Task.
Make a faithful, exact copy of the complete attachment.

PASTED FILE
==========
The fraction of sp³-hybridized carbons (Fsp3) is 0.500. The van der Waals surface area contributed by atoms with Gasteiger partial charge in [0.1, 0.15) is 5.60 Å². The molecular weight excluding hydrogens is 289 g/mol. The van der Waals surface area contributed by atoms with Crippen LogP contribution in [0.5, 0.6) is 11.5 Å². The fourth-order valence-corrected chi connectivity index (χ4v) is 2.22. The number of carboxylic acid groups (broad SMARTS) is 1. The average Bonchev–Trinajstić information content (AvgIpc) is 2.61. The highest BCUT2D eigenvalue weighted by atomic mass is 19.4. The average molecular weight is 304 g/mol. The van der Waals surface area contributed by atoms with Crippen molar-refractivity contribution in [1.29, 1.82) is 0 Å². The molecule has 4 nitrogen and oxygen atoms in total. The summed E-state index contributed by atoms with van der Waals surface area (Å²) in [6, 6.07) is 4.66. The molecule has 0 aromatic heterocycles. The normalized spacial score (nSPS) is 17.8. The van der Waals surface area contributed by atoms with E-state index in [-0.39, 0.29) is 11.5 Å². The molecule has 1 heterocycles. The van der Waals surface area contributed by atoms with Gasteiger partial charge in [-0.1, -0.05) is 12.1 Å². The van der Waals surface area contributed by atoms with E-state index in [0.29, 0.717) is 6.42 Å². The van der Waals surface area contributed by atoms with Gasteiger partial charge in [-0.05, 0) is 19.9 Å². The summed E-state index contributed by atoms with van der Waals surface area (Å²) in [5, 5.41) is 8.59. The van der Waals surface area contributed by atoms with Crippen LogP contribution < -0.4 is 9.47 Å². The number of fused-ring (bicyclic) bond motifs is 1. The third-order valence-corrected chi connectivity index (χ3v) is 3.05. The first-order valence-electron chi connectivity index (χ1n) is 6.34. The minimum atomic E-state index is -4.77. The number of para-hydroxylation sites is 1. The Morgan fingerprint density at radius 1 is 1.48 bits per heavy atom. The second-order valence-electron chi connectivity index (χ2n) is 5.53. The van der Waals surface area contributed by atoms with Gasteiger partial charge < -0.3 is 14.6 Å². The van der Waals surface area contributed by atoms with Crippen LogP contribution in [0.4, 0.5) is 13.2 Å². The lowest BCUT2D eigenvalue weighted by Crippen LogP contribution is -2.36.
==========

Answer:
The fraction of sp³-hybridized carbons (Fsp3) is 0.500. The van der Waals surface area contributed by atoms with Gasteiger partial charge in [0.1, 0.15) is 5.60 Å². The molecular weight excluding hydrogens is 289 g/mol. The van der Waals surface area contributed by atoms with Crippen LogP contribution in [0.5, 0.6) is 11.5 Å². The fourth-order valence-corrected chi connectivity index (χ4v) is 2.22. The number of carboxylic acid groups (broad SMARTS) is 1. The average Bonchev–Trinajstić information content (AvgIpc) is 2.61. The highest BCUT2D eigenvalue weighted by atomic mass is 19.4. The average molecular weight is 304 g/mol. The van der Waals surface area contributed by atoms with Crippen molar-refractivity contribution in [1.29, 1.82) is 0 Å². The molecule has 4 nitrogen and oxygen atoms in total. The summed E-state index contributed by atoms with van der Waals surface area (Å²) in [6, 6.07) is 4.66. The molecule has 0 aromatic heterocycles. The normalized spacial score (nSPS) is 17.8. The van der Waals surface area contributed by atoms with E-state index in [-0.39, 0.29) is 11.5 Å². The molecule has 1 heterocycles. The van der Waals surface area contributed by atoms with Gasteiger partial charge in [-0.1, -0.05) is 12.1 Å². The van der Waals surface area contributed by atoms with E-state index in [0.29, 0.717) is 6.42 Å². The van der Waals surface area contributed by atoms with Gasteiger partial charge in [-0.05, 0) is 19.9 Å². The summed E-state index contributed by atoms with van der Waals surface area (Å²) in [5, 5.41) is 8.59. The van der Waals surface area contributed by atoms with Crippen LogP contribution < -0.4 is 9.47 Å². The number of fused-ring (bicyclic) bond motifs is 1. The third-order valence-corrected chi connectivity index (χ3v) is 3.05. The first-order valence-electron chi connectivity index (χ1n) is 6.34. The minimum atomic E-state index is -4.77. The number of para-hydroxylation sites is 1. The Morgan fingerprint density at radius 1 is 1.48 bits per heavy atom. The second-order valence-electron chi connectivity index (χ2n) is 5.53. The van der Waals surface area contributed by atoms with Gasteiger partial charge < -0.3 is 14.6 Å². The van der Waals surface area contributed by atoms with Crippen LogP contribution in [0.4, 0.5) is 13.2 Å². The lowest BCUT2D eigenvalue weighted by Crippen LogP contribution is -2.36.